Not only did the Men’s 5000M speed skating event see one of the first medal rounds in Sochi 2014, but it also saw the breaking of an Olympic record. The Men’s 5000M speeding skating race is the second longest distance that the men will skate at the winter Olympics this year behind only the 10000.
In the 5000M event there are no qualification rounds. Competitors race in pairs as they alternate between the inside and outside tracks on the rink. They participate in one race and the best times from those races will be awarded with Olympic medals.
Historically, the Netherlands is one of the strongest countries in speed skating and that was evident on day three of the Winter Olympics. Defending Vancouver gold medalist, Sven Kramer of the Netherlands came into the Olympics this year hoping to erase memories of past mishaps.
In the 2006 winter games in Turin, a teenage Sven Kramer hit a lane marker during the team pursuit event which cost the Dutch team a chance at a medal. In Vancouver 2010, on the advice from his coach, Kramer switched lanes at an illegal time, which cost him what was sure to be a gold medal in the 10000M.
Kramer delivered in Sochi 2014 as his time of 6 minutes 10.76 seconds broke an Olympic record. Kramer beat his own previous Olympic record of 6 minutes 14.60 seconds, which he set en route to winning gold in Vancouver. The 27-year-old Dutchmen’s fastest lap in Sochi was an impressive 29.04 seconds. Kramer was in the fourth to last pairing along with American, Jonathan Kuck, who finished 19th overall.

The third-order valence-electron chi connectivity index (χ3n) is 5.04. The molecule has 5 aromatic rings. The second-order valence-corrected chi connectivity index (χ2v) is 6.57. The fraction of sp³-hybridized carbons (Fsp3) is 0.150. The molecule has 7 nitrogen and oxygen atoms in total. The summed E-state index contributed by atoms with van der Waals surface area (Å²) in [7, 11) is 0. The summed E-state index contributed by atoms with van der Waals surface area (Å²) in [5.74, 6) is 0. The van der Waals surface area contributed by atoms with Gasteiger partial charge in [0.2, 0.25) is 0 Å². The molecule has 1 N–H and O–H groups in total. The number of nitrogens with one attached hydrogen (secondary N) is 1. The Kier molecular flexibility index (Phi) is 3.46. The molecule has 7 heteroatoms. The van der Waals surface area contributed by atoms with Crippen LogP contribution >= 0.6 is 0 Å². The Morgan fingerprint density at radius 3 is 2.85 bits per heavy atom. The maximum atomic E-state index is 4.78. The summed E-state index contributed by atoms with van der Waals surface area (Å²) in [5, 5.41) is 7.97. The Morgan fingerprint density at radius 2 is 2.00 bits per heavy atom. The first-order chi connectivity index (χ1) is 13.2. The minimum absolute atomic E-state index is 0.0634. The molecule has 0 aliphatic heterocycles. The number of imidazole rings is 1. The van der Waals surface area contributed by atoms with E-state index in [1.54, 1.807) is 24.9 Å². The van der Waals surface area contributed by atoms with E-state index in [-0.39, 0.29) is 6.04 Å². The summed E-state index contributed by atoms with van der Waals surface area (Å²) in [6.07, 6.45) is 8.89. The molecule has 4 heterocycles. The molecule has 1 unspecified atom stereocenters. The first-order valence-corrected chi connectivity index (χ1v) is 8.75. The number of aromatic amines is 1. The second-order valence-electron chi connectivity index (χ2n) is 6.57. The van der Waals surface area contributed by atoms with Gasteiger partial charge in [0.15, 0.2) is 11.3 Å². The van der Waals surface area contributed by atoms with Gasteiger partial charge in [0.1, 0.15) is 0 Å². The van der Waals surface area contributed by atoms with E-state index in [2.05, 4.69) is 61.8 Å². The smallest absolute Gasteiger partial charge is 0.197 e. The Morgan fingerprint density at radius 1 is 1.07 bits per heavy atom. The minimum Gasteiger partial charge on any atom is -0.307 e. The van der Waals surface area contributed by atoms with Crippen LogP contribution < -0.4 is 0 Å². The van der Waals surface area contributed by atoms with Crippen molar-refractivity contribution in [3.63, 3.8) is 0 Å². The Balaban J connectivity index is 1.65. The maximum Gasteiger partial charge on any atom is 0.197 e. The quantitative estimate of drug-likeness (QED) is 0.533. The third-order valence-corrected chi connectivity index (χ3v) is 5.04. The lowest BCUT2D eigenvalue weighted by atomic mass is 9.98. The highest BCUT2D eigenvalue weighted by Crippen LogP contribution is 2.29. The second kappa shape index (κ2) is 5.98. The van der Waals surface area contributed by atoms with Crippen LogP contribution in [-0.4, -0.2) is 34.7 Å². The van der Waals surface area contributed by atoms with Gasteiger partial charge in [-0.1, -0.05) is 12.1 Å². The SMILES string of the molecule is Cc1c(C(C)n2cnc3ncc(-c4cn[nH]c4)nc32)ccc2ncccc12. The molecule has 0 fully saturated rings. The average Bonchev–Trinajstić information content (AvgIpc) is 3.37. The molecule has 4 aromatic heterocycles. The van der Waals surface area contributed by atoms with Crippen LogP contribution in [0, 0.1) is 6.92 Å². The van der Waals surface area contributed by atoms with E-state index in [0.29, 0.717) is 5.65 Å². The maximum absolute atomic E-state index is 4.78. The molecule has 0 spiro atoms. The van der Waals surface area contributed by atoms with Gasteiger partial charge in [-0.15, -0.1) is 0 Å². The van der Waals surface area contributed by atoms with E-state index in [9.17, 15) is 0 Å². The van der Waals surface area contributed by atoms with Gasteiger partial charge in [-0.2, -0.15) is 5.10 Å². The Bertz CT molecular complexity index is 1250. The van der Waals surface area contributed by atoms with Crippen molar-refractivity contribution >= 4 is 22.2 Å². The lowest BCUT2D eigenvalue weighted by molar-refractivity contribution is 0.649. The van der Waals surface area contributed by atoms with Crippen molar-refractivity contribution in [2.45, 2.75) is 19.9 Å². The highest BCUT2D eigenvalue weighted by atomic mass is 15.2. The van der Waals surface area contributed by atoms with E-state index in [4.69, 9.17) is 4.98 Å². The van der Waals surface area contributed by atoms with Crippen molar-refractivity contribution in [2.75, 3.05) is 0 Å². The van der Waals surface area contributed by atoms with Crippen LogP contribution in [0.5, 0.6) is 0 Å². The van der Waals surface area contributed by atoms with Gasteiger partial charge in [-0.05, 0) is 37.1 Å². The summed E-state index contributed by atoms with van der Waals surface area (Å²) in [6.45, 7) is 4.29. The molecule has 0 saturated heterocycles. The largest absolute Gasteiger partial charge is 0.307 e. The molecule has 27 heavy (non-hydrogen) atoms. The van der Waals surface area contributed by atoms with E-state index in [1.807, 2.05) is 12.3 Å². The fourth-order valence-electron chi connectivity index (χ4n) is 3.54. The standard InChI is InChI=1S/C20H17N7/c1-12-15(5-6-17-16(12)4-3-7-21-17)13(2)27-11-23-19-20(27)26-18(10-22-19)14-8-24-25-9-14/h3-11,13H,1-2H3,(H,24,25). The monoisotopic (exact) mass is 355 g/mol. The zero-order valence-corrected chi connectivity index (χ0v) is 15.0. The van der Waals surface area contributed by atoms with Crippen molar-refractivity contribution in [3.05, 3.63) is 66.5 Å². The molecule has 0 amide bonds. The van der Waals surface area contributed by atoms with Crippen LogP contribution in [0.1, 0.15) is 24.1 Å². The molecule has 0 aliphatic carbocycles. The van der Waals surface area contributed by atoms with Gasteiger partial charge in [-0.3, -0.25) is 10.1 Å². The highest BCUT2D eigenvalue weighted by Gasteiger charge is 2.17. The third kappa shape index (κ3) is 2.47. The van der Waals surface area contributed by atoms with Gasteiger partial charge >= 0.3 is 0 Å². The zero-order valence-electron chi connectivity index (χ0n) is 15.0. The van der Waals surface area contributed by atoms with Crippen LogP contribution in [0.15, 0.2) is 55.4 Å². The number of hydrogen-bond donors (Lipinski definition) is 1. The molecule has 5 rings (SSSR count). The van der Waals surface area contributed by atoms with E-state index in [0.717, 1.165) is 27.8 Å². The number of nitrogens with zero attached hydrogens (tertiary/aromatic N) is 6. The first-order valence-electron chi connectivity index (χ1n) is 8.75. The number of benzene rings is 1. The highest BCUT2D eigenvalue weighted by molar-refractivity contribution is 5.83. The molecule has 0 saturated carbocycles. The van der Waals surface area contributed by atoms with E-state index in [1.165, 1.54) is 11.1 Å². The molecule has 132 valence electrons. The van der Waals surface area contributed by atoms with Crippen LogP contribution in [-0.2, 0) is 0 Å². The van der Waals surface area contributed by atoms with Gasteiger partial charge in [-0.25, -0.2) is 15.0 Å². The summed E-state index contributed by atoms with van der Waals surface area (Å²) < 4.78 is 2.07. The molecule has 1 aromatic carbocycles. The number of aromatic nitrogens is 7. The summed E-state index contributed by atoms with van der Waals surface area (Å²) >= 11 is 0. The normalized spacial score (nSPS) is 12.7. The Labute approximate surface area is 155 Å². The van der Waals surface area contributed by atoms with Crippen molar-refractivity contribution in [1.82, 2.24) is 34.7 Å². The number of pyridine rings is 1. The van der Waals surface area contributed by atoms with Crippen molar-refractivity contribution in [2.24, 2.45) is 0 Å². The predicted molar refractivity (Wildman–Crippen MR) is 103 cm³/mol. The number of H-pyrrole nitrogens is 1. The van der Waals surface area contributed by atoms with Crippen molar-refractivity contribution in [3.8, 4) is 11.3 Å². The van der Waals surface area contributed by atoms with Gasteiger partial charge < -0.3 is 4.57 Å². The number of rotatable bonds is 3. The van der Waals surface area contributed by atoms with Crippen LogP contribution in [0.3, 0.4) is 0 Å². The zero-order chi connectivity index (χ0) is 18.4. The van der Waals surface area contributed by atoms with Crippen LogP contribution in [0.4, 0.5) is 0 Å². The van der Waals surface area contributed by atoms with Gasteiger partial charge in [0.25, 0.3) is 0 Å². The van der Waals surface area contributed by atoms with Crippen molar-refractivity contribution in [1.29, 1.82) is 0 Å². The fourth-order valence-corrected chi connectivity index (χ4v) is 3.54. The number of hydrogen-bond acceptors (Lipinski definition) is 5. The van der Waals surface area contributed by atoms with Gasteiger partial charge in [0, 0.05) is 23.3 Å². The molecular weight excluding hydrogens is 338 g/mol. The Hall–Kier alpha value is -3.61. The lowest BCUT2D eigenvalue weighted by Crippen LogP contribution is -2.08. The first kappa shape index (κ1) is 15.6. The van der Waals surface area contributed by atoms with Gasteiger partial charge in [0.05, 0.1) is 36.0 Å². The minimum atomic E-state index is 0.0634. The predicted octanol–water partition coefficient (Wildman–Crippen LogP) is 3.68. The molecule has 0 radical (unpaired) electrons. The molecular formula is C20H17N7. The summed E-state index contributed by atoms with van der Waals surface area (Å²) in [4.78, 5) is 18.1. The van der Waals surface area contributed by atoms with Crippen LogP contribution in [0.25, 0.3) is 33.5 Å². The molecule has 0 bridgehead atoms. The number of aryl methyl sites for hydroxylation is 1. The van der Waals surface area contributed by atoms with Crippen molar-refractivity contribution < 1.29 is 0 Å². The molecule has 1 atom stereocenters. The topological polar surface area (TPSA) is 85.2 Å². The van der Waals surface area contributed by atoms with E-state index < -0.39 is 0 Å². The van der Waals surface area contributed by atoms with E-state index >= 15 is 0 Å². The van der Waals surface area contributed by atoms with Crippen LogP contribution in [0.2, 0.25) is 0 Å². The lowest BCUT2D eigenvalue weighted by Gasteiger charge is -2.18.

Kramer was not the only Dutchmen on the podium for the men’s 5000M. The Dutch would sweep the podium as countrymen Jan Blokhuijsen and Jorrit Bergsma both put together stellar times in their pairings. Blokhuijsen’s time of 6 minutes 15.71 seconds earned him a silver medal, while Bergsma’s time of 6 minutes 16.66 seconds was good enough for bronze.
The three medals by the Dutch just reinforced their dominance as a country in the sport of speed skating. The Netherlands now have 28 medals all-time in speed skating events which is second all time and only one medal behind the United States for most all time. The Dutch will also be contenders for more medals in speed skating events to come.
Sven Kramer will have to quickly shift his attention and focus to the Men’s 10000M event. He was happy with his performance and result from the 5000M, but believes the only get rid of the memories of his blunder in Vancouver, will be to take home a gold medal in the 10000M.
Kramer is in the prime of his skating career at the age of 27, and will be looking to add to his already impressive resume in Sochi. He is a six-time European champion and now a two-time defending gold medalist.
It is only day three of the Winter Olympic games in Sochi 2014 and already Olympic Records are being broken. The next two weeks are sure to be an exciting time for winter athletics worldwide.
By Eric Kummel